A bit of manual labor and a long pole are required to change the black letters on the tall, old-fashioned business sign in front of Mick’s Barber Shop on Canton Road. The current message promotes new manicure and pedicure services.
Owne, Autumn Freer says past messages have been “Closed mouth gathers no foot” and “We don’t buy gold.”
The street side humor reaches back in history when barber shops were a place for men to come in, share jokes, and talk. Freer said lifestyles in 2012 allow limited barber shop time. Customers commit to everyday hustle and bustle and a full parking lot may make a prospective ‘walk-in’ keep driving, however, there still are moments when men, waiting for their turns in a barber’s chair, share perspectives on current topics, like the presidential election tomorrow.
Both Governor Mitt Romney and President Barack Obama have asked for Cobb residents’ votes and their campaigns have fostered political opinions in the local electorate.
“The majority of people who come in here are leaning towards Romney,” Freer shares, “I’m voting for Romney. As a small business owner, I think it’s a no-brainer.”
Freer explains that uncertainty about future federal taxes and President Obama’s health insurance law are primary issues straining consumer confidence in Cobb residents.
Customer John Holcomb owns a sheet metal business with eight on the payroll, he shares, “If Romney wins I’m going to have a big party, take all my employees out to lunch and buy them anything they want.”
Holcomb is retirement age and said he may close his 17 year-old business if President Obama is re-elected. “Why go through the hassle and stress of working if I can sit at home and collect from a social program and get by.”
Freer is optimistic that Holcomb will be picking up a lunch tab on Wednesday.
Freer and Holcomb have known each other since she started as a master barber at Mick’s in 1989. Freer has two barbers working for her as independent contractors, including Jim Gossett, the barber she bought the business from in 1996.
Gossett’s wife, Miriam, rents a room from Freer for her manicure and pedicure service.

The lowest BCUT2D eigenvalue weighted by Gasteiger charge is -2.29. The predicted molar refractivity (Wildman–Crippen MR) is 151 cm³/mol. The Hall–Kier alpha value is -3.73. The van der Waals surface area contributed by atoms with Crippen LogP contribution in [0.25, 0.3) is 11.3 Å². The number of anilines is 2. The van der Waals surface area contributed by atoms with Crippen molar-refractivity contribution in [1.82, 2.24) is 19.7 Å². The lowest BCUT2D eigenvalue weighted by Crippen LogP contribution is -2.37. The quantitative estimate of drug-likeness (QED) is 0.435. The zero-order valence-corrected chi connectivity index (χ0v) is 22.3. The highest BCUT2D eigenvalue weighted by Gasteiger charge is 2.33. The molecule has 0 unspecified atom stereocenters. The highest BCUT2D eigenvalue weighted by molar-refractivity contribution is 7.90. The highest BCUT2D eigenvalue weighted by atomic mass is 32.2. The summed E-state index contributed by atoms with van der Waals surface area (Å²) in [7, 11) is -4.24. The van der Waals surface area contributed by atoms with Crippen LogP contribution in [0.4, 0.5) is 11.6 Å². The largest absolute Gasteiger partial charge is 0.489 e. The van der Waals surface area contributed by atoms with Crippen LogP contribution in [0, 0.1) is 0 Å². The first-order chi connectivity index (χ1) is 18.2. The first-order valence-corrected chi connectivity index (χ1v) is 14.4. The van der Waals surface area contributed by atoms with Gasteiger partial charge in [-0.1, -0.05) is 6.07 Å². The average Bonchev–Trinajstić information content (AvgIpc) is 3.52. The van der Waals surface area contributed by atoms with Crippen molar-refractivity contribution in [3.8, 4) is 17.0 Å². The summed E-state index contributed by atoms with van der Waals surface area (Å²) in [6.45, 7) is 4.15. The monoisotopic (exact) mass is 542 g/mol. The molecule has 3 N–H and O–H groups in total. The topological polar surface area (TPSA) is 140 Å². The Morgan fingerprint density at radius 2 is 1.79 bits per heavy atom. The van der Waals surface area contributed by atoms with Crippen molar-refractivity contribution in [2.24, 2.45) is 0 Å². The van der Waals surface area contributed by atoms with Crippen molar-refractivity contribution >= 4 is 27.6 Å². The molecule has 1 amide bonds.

As Freer cuts hair, she pays the bills and does maintenance on her free standing building when budget allows. A regular cut at Mick's is $14.
Q. What's the best thing about your job?
A. I was able to bring my daughter to work with me, starting when she was ten days old. Reagan, named after the president, is five now and in private school.
Q. What is the best thing about Northeast Cobb?
A. It’s safe. A good community to live in and, I do live nearby.
Q. Why did you choose to open your business in Northeast Cobb?
A. Our customers are here, this business was already started in a shopping center down the road and when the lease was up I found this place, it was a rental house. We bought it and converted it into a business.
Q. What are some of the services you offer that people may not know about?
A. The last week of October we started offering manicures and pedicures for men and women.
Q. How did your business get started?
A. Jim offered to sell it to me. He stayed and worked for me for five years then took a hiatus and now is back cutting hair.
I like the security of knowing my destiny. Owning a business, owning business property, gives you control of your future, as much as you can have.
I decided to be a barber when I was a senior at North Cobb High School. I participated in the work program and attended Georgia Barber College and then got a job at Mick’s.
Q. Do you have advice for anyone who'd like to start a small business in this area?
A. Don’t. Everything is too unsteady right now.
Q. Is there anything else you'd like our readers to know?
A. Stop by and get an old-fashioned haircut or, something new to the business, a manicure or pedicure. We give regular tapered haircuts, flat tops, buzz cuts. We know how to use clippers.
Autumn Freer, owner/master barber
Mick’s Barber Shop
2464 Canton Road